House Republicans and Democrats started Friday morning's debate over whether to defund last year's healthcare law, and as part of this debate sparred over whether members should be allowed to call that law "ObamaCare."
After two House Republicans called it "ObamaCare," Rep. Debbie Wasserman Schultz (D-Fla.) asked the chairman whether these "disparaging" remarks should be allowed on the House floor.
"That is a disparaging reference to the president of the United States; it is meant as a disparaging reference to the president of the United States, and it is clearly in violation of the House rules against that," she said.
The indirect warning had no effect on Republicans. Rep. Denny Rehberg (R-Mont.), who sponsored the amendment to defund the law, said he refers to it as ObamaCare and said, "You would think he wants his name attached to his signature legislation.
"So we call it what it is," he continued. "It is ObamaCare. It's a travesty. It is big government. It is not controlling healthcare costs, and it needs to be repealed and today we're going to try to defund it to the best of our ability. And if we're not successful this time, we're going to try again and again and again until we either have a Senate that's willing to pass it or a president that understands that we cannot do this to the American people."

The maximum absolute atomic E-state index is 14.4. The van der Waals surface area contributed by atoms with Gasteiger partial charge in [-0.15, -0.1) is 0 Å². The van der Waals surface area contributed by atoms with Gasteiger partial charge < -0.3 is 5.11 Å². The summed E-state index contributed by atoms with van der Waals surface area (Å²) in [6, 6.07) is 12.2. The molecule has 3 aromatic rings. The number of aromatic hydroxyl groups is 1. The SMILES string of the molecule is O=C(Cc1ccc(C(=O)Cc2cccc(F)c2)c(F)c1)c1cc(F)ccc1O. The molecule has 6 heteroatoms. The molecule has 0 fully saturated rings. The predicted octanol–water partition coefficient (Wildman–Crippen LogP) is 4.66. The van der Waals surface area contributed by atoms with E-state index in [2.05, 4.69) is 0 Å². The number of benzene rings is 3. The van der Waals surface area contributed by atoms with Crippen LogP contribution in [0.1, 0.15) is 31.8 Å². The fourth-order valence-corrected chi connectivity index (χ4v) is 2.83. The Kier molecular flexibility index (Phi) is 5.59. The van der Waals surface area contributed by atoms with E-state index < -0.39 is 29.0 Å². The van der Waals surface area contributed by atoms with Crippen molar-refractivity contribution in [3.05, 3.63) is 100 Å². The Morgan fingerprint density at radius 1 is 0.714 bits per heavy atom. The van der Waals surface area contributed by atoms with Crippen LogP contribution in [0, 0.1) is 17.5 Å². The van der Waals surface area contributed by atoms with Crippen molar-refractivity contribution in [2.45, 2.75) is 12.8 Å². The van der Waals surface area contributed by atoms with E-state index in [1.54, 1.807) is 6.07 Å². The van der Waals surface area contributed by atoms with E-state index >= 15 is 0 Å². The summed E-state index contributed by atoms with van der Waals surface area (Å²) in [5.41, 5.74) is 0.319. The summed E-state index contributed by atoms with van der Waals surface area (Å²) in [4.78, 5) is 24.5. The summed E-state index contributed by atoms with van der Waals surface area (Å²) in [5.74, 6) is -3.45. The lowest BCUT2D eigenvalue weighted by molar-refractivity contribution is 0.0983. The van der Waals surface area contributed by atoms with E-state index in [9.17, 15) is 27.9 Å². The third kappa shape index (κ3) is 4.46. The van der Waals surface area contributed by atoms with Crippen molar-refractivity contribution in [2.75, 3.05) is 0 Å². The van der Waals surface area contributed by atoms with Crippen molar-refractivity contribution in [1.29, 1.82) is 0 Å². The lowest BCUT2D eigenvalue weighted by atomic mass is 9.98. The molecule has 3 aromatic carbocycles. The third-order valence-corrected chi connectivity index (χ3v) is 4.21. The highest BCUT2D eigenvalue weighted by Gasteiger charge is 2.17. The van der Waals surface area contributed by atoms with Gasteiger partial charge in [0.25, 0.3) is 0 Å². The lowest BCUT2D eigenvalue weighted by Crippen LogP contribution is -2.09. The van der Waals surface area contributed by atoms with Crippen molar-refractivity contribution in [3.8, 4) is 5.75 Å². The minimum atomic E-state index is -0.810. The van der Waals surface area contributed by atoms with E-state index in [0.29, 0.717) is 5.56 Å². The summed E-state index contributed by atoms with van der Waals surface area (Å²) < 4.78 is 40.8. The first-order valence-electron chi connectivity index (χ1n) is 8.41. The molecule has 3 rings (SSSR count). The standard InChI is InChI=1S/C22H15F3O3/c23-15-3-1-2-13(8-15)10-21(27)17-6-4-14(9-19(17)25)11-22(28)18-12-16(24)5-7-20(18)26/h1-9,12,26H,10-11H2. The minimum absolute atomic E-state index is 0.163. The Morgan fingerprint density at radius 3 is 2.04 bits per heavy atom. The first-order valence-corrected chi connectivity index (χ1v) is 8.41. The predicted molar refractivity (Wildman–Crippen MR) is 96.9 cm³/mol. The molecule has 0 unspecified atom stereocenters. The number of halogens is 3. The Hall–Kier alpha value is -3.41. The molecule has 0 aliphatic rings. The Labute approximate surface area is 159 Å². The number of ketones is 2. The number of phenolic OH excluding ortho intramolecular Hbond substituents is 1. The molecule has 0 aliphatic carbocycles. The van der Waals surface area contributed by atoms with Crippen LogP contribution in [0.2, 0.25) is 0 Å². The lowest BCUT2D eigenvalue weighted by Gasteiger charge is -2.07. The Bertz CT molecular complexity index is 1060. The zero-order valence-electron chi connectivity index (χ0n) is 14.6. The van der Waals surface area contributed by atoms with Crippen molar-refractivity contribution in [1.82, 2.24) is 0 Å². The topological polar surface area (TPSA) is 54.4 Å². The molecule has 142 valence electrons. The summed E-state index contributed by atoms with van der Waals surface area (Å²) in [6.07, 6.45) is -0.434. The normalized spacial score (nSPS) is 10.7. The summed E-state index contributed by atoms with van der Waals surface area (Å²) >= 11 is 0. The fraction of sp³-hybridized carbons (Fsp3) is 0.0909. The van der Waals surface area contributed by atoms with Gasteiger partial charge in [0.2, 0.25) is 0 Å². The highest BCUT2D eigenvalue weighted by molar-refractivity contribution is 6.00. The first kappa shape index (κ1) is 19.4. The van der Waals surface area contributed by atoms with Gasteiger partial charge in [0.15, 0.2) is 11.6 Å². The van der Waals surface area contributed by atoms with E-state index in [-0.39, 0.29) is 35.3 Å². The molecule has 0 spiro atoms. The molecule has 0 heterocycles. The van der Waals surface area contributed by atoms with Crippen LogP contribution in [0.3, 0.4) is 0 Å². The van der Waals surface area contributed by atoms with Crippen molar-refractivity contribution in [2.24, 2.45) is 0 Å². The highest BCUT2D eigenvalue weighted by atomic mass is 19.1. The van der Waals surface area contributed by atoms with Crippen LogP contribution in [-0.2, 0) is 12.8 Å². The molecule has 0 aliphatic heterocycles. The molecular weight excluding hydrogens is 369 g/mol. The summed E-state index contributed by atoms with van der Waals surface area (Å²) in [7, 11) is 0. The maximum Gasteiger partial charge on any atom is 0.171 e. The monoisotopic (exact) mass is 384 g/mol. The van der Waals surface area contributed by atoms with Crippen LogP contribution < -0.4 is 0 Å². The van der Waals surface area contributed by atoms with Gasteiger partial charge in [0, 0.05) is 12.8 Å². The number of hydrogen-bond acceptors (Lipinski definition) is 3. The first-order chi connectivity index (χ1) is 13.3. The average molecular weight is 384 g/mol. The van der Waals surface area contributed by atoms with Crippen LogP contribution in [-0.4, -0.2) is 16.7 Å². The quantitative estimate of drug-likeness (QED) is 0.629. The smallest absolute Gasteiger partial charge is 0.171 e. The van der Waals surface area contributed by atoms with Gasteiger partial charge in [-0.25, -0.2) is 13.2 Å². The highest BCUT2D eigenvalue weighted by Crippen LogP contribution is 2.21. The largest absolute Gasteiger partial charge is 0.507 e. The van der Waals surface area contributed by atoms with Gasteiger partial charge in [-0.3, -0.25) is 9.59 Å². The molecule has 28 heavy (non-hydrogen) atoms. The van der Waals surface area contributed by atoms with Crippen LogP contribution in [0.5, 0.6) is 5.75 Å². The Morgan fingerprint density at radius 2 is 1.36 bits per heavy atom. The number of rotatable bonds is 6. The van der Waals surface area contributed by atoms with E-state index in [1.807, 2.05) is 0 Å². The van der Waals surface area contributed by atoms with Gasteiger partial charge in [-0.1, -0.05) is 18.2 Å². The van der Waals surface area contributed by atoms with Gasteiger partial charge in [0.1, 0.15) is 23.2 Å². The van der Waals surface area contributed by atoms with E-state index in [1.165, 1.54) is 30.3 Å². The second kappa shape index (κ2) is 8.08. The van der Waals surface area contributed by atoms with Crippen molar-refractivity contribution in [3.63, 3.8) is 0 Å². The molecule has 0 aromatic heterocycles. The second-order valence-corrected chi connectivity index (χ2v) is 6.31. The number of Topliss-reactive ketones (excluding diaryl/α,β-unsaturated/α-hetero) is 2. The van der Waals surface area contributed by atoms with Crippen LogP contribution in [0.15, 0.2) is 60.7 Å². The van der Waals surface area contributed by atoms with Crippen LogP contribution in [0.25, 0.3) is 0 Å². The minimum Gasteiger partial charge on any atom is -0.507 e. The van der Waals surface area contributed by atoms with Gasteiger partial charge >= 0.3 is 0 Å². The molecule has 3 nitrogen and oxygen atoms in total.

ABC News correspondent Jake Tapper has imposed a moratorium on the term "Obamacare" on his blog. Allahpundit wonders how can the term be seen as pejorative by the White House and Democrats if they're proud of their unpopular, ineffective law -- which they insist they are. Shouldn't they openly embrace the label, which provides an easy mnemonic device for the American people to easily identify whom to thank for this legislative panacea?
And lest you assume this idiotic "controversy" must be the dumbest quarrel playing out in Congress this week, Senator Ma'am steps in to disabuse you of that notion:
"They're sleeping in their offices. You tell me one other person that you know, Mr. President, that is allowed to sleep in the office of their corporation that they work for. As far as I know, there is nobody [that does this]," Sen. Barbara Boxer (D-CA) complained on the Senate floor.Priorities.
"They don't pay any rent, they sleep in their offices," Boxer said.
"They don't help with the housing crisis and they sleep in their offices," Sen. Boxer complained.
Note: Many federal lawmakers are sleeping in their offices to save the government money and because they made a campaign promise to their constituents.